From left: Assemblymember Jose Medina, JPAC Board Chair Lynn Bunim, Assemblymembers Marc Berman, Richard Bloom, Jesse Gabriel, Adrin Nazarian, Marc Levine and JPAC Executive Director Julie Zeisler. Photo courtesy of JPAC

On Oct. 11, Gov. Gavin Newsom signed AB-1548, the California State Nonprofit Security Grant Program, which provides security grants of up to $200,000 for nonprofit organizations — including synagogues, schools, community centers and other sites — at high risk of hate-motivated attacks of violence. 

The Jewish Public Affairs Committee of California (JPAC), together with officials, including California Assemblyman Jesse Gabriel, vice chair of the California Legislative Jewish Caucus, and State Sen. Ben Allen, chair of the Jewish Caucus, advocated for the passage of the bill and also made sure it was a priority for the governor. 

“It is because of [the shooting at Chabad of] Poway that Gov. Newsom got behind it and pledged this money,” JPAC Executive Director Julie Zeisler told the Journal.

But, Zeisler added, this was just one example of the largely unknown work JPAC has done at the Capitol. “We are the largest single-state association of Jewish organizations in the nation, and we advocate on behalf of our member organizations in Sacramento,” she said.

The organization’s legislative priorities are determined in part by its 20 board members, which include The Jewish Federation of Greater Los Angeles (JFGLA), the Jewish Community Federation of San Francisco, the Jewish Federation of Greater Long Beach and West Orange County, Jewish Family Service of Los Angeles, Jewish Community Relations Council, the Anti-Defamation League, Hadassah and Bet Tzedek.

During negotiations surrounding California’s 2019-20 state budget, JPAC successfully lobbied for money for Jewish causes, including more than $23 million toward the rebuilding of Jewish summer camps destroyed in the 2018 California wildfires and $6 million for the Los Angeles Museum of Holocaust.

“Even though it’s the Jewish Public Affairs Committee of California, much of the things we are advocating for are benefiting the broader community.” — Julie Zeisler 

JPAC’s 2019 agenda also includes helping the elderly age with dignity, supporting poverty-stricken families, and addressing hate crimes through legislation.

The organization has pushed for other hate crime bills, including AB-300, which will improve accuracy in the reporting of hate crimes by requiring law enforcement to record whether each case is a suspected hate crime, and AB-1052, which requires peace officers to undergo hate crimes training.

JPAC also recently pushed back against a proposed ethnic studies curriculum in California public schools favoring the boycott, divestment and sanctions (BDS) movement against Israel and omitting anti-Semitism in discussing oppression of minority groups.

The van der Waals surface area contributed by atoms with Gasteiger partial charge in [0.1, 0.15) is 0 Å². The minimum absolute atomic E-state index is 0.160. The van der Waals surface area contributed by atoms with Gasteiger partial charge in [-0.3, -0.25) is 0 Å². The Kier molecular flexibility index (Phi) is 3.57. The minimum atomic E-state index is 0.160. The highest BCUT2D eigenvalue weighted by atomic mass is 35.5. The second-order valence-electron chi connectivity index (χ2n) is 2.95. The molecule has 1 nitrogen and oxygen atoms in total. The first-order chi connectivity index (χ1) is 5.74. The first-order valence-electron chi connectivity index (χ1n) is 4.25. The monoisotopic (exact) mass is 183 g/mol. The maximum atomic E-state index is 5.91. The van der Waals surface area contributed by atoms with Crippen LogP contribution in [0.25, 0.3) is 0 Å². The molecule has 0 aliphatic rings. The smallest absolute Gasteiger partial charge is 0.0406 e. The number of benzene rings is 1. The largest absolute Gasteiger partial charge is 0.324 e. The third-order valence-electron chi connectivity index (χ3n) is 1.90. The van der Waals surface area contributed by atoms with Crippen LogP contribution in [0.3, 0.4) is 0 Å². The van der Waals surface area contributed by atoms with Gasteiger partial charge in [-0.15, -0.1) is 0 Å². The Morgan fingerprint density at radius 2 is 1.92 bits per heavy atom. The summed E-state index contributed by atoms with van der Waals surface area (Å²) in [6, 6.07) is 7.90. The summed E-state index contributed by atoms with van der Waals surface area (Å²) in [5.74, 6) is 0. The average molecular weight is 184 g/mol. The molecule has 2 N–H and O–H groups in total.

On July 23, JPAC sent a letter to the Instructional Quality Commission (ICQ) at the California Department of Education, calling the curriculum “disunifying, exclusionary, and, at times, even delegitimizing.”  

“We’ve been making it clear the community supports the instruction of ethnic studies — that’s not what the issue is,” Zeisler said. “It’s more about the problematic things included in the curriculum.”

A key JPAC program is its annual Advocacy Day in Sacramento, which gives members an opportunity to take part in civic engagement. The 2019 Advocacy Day, held in May, honored Assemblyman Marc Levine (D-Marin County), chairman emeritus of the California Legislative Jewish Caucus, with the JPAC Legislator of the Year award.

JPAC’s 2020 Advocacy Day is scheduled for April 27-28 and will again connect civic-minded participants with members of the California Legislative Jewish Caucus, which is made up of 16 Jewish state senators, assemblymembers and their allies. There also will be panel discussions, lobbying training, and a Legislator of the Year award reception.

“[For] a lot of people not familiar with how the state works and how the state legislature works, this event is really hands-on with understanding how to advocate,” Zeisler said.

Participants in the advocacy day training include those from the JFGLA’s New Leaders Project (NLP). “For many of the NLP participants, this is their first opportunity for direct political engagement,” Valley Beth Shalom Rabbi Noah Farkas, the NLP rabbinic facilitator, told the Journal. 

While many of those who turn out for the JPAC advocacy days identify as Democrats, Zeisler said, “California is definitely more blue and maybe that is drawing more people in who want to hear from those speakers, but we are bipartisan and we aim to be neutral.” 

She added that while JPAC has a focus on Jewish issues, it is also works on more universal concerns, including poverty, aging and fighting discrimination.

“Our goal is to be the voice of the Jewish community in California,” Zeisler said. “We’ve been very successful in doing a lot not only for the Jewish community but for the community at large. I don’t think people realize this all the time, but even though it’s the
Jewish Public Affairs Committee of California, much of the things we are advocating for are benefiting the broader community.”